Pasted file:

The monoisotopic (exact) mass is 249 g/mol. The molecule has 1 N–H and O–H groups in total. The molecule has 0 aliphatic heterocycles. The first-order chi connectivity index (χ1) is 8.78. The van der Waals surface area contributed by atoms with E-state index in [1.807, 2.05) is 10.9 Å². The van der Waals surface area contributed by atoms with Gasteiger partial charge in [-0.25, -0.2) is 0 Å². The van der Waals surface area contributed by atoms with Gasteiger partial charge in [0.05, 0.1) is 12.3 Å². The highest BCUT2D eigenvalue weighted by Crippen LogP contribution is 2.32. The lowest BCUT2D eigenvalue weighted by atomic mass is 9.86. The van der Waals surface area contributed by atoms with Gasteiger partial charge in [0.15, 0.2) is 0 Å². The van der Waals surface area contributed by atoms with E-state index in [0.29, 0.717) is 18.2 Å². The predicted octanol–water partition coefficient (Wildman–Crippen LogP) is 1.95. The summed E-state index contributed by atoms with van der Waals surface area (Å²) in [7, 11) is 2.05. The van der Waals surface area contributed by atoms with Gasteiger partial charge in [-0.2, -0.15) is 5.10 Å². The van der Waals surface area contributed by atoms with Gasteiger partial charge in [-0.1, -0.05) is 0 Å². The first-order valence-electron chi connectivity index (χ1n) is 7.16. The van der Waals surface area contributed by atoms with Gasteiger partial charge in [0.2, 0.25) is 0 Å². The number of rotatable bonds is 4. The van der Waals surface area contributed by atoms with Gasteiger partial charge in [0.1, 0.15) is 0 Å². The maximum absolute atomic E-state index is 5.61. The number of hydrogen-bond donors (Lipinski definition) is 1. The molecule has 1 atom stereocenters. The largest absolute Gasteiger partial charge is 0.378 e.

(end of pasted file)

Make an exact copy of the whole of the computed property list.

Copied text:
The monoisotopic (exact) mass is 249 g/mol. The molecule has 1 N–H and O–H groups in total. The molecule has 0 aliphatic heterocycles. The first-order chi connectivity index (χ1) is 8.78. The van der Waals surface area contributed by atoms with E-state index in [1.807, 2.05) is 10.9 Å². The van der Waals surface area contributed by atoms with Gasteiger partial charge in [-0.25, -0.2) is 0 Å². The van der Waals surface area contributed by atoms with Gasteiger partial charge in [0.05, 0.1) is 12.3 Å². The highest BCUT2D eigenvalue weighted by Crippen LogP contribution is 2.32. The lowest BCUT2D eigenvalue weighted by atomic mass is 9.86. The van der Waals surface area contributed by atoms with Gasteiger partial charge in [0.15, 0.2) is 0 Å². The van der Waals surface area contributed by atoms with E-state index in [0.29, 0.717) is 18.2 Å². The predicted octanol–water partition coefficient (Wildman–Crippen LogP) is 1.95. The summed E-state index contributed by atoms with van der Waals surface area (Å²) in [7, 11) is 2.05. The van der Waals surface area contributed by atoms with Gasteiger partial charge in [-0.2, -0.15) is 5.10 Å². The van der Waals surface area contributed by atoms with Gasteiger partial charge in [-0.1, -0.05) is 0 Å². The first-order valence-electron chi connectivity index (χ1n) is 7.16. The van der Waals surface area contributed by atoms with Gasteiger partial charge in [0.2, 0.25) is 0 Å². The number of rotatable bonds is 4. The van der Waals surface area contributed by atoms with Gasteiger partial charge in [0.1, 0.15) is 0 Å². The maximum absolute atomic E-state index is 5.61. The number of hydrogen-bond donors (Lipinski definition) is 1. The molecule has 1 atom stereocenters. The largest absolute Gasteiger partial charge is 0.378 e.